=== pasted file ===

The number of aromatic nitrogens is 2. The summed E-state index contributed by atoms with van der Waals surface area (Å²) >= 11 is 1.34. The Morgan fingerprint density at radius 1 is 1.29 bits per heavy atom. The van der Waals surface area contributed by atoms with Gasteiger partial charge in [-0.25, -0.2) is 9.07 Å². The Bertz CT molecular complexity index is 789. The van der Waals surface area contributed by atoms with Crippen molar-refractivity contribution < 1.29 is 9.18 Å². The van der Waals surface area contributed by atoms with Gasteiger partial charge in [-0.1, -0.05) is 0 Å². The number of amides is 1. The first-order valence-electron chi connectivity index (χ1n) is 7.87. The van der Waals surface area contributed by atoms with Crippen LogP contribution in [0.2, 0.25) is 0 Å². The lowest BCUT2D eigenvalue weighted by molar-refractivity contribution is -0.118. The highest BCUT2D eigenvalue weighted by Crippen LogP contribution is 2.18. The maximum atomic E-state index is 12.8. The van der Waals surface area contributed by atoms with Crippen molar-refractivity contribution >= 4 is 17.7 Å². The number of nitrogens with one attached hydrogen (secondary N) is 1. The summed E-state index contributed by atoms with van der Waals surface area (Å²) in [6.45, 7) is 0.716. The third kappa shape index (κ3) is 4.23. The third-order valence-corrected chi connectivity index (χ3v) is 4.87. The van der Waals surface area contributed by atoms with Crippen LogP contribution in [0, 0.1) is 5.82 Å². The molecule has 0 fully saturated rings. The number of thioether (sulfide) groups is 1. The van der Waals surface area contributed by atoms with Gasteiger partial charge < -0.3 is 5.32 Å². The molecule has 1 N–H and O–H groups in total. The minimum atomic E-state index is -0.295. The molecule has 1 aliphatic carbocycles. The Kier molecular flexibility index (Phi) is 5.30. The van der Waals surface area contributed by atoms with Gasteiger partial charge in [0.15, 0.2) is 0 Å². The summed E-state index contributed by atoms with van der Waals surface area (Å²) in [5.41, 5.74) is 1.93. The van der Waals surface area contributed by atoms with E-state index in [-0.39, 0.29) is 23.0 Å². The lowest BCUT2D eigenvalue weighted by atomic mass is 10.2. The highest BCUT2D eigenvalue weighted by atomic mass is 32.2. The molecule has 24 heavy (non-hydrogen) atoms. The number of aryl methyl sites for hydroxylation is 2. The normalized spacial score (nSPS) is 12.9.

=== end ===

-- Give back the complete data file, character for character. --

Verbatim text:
The number of aromatic nitrogens is 2. The summed E-state index contributed by atoms with van der Waals surface area (Å²) >= 11 is 1.34. The Morgan fingerprint density at radius 1 is 1.29 bits per heavy atom. The van der Waals surface area contributed by atoms with Gasteiger partial charge in [-0.25, -0.2) is 9.07 Å². The Bertz CT molecular complexity index is 789. The van der Waals surface area contributed by atoms with Crippen molar-refractivity contribution < 1.29 is 9.18 Å². The van der Waals surface area contributed by atoms with Gasteiger partial charge in [-0.1, -0.05) is 0 Å². The number of amides is 1. The first-order valence-electron chi connectivity index (χ1n) is 7.87. The van der Waals surface area contributed by atoms with Crippen LogP contribution in [0.2, 0.25) is 0 Å². The lowest BCUT2D eigenvalue weighted by molar-refractivity contribution is -0.118. The highest BCUT2D eigenvalue weighted by Crippen LogP contribution is 2.18. The maximum atomic E-state index is 12.8. The van der Waals surface area contributed by atoms with Crippen molar-refractivity contribution >= 4 is 17.7 Å². The number of nitrogens with one attached hydrogen (secondary N) is 1. The summed E-state index contributed by atoms with van der Waals surface area (Å²) in [6.45, 7) is 0.716. The third kappa shape index (κ3) is 4.23. The third-order valence-corrected chi connectivity index (χ3v) is 4.87. The van der Waals surface area contributed by atoms with Crippen LogP contribution in [0, 0.1) is 5.82 Å². The molecule has 0 fully saturated rings. The number of thioether (sulfide) groups is 1. The van der Waals surface area contributed by atoms with Gasteiger partial charge < -0.3 is 5.32 Å². The molecule has 1 N–H and O–H groups in total. The minimum atomic E-state index is -0.295. The molecule has 1 aliphatic carbocycles. The Kier molecular flexibility index (Phi) is 5.30. The van der Waals surface area contributed by atoms with Gasteiger partial charge in [0.15, 0.2) is 0 Å². The summed E-state index contributed by atoms with van der Waals surface area (Å²) in [5.41, 5.74) is 1.93. The van der Waals surface area contributed by atoms with E-state index in [-0.39, 0.29) is 23.0 Å². The lowest BCUT2D eigenvalue weighted by atomic mass is 10.2. The highest BCUT2D eigenvalue weighted by atomic mass is 32.2. The molecule has 24 heavy (non-hydrogen) atoms. The number of aryl methyl sites for hydroxylation is 2. The normalized spacial score (nSPS) is 12.9.